Button It! The Difference for Ladies & Gents
I was recently having a drink with an Italian friend and a French friend, when the topic came up, "You work in men's clothing, right? Why do men's buttons and women's buttons go on opposite sides?" I know. This sounds like the beginning of some joke where each of us has our own culturally-influenced opinion about why the buttons are the way they are, made colorful and fun by the influences of alcohol... but it's really not!
I thought for a moment and, not wanting my friends to know that I didn't know the answer to this important question, I did what many half-drunken people do. I guessed. "Uhhh, I'm not 100% sure on this, but I'm pretty sure it's because men dressed themselves and women were dressed by handmaids." This answer was accepted, but come the next morning, I was starting to poke holes in the theory.
Firstly, fashionable ladies (or gentlemen) weren't the only people who needed to be dressed every morning. Secondly, men had manservants, so wouldn't those buttons be on the other side as well? But honestly, the biggest question I had that morning: During that time (that unspecified "somewhere in the past, way back" time, of course!), why would the upperclass people be going out of their way to buy garments to make the servants' lives easier? I mean, I'm my own servant and I'm still not going out of my way to make this job or that job easier on myself. So I started using the fine art of google-fu to find out.
Pictured: "Somewhere in the past, way back"
I was able to find out when the buttons started being on different sides. It all started during the Victorian Era, that much is certain.
But the reasons were still unknown, so I dug deeper.
Suprisingly enough, I saw my very own theory! During the Victorian Era, fashionable women's clothing was so complex that they had to have servants dress them. While men usually dressed themselves. Having the buttons on that side showed that you were rich enough to have servants. That's the gist. But I also saw the same complaints about the holes in that theory.
I also saw a few other theories that just seemed simply stupid, like that buttons were on the left for ladies because left-handed folks are looked down on and it reminded women of their lower status in societey. Dumb, right? Why would it be the style of wealthy women's clothing that does this, instead of low-value clothing or clothing for workers? Or coal miners, or whatever the lowest-of-the-low people were at the time? While women might have had lower status than men, women weren't lower than everyone--certainly not the wealthy, fashionable ones.
And it seems that many expensive garments had buttons on the left! Why would this trend stick around as long as it has if it were symbolic of low status or worth? People would be tearing them off and sewing them onto the other side if that's what it were all about (or having their servants change over the buttons for them). No one spends lots of money on clothing just so they can say "Hey! I'm less than you!"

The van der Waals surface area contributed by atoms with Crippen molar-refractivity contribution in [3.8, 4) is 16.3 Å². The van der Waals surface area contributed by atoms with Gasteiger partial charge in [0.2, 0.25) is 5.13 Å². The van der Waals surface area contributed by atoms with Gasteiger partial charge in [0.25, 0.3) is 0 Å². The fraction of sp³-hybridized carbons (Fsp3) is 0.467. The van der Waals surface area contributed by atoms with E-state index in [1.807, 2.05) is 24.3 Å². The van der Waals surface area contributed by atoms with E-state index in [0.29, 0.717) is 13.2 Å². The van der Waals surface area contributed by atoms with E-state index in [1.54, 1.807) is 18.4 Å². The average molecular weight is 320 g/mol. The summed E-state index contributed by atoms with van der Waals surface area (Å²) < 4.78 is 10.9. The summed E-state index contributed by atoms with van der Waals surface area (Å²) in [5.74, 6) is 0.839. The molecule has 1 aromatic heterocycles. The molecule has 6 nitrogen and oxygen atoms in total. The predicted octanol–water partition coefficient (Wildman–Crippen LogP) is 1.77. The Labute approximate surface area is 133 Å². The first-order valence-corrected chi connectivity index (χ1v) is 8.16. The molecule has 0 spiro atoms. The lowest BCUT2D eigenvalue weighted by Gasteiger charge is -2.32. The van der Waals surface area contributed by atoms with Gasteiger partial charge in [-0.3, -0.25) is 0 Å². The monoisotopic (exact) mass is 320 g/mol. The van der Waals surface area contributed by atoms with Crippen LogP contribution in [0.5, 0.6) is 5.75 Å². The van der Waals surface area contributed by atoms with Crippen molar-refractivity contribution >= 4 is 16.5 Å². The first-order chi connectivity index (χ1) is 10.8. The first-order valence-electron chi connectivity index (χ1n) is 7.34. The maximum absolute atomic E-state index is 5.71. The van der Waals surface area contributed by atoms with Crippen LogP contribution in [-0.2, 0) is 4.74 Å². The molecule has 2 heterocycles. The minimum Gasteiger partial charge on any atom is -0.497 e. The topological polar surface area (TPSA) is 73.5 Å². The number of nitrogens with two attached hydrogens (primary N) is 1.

My favorite (incorrect) theory: So that when men and women are sitting in the car (with the man driving, of course), both partners can peer down the other's shirt.
This hilarious idea relies on cars being invented before buttons became common. We can all rest assured buttons were pretty set in stone before cars came about.
But now that you mention it...
A few contend that it wasn't that women's buttons made the change (they did, as stated above) but that men's buttons did. Men would draw their weapon with their right hand, and guys didn't want the enemy's sword to go into their shirt. While this may in fact be the reason men's buttons are on the right, it was not brought about by some great change where everyone had them on the left, then only men's clothing changed them to the other side for weaponry's sake. Perhaps it is the reason for men's button positioning, but it's definitely not the reason for why men and women have them on opposite sides.
So why is it this way? The true answer? The moment you've been waiting for? No one knows for sure! Most people stick to the first theory, the one that I myself drunkenly came up with (or perhaps heard somewhere and my brain decided to say "hey, you totally thought of it!"), but there's no 19th century ad, and fashion blogs certainly weren't a thing, and no one during the time thought to actually write it down. (Who can blame them? I don't remember seeing any magazines stating the precise reason we all stopped wearing bedazzled denim jackets either.) So until someone finds a relative's diary specifically stating why the buttons are the way they are, we'll have to settle for one of the above theories and just overlook the holes.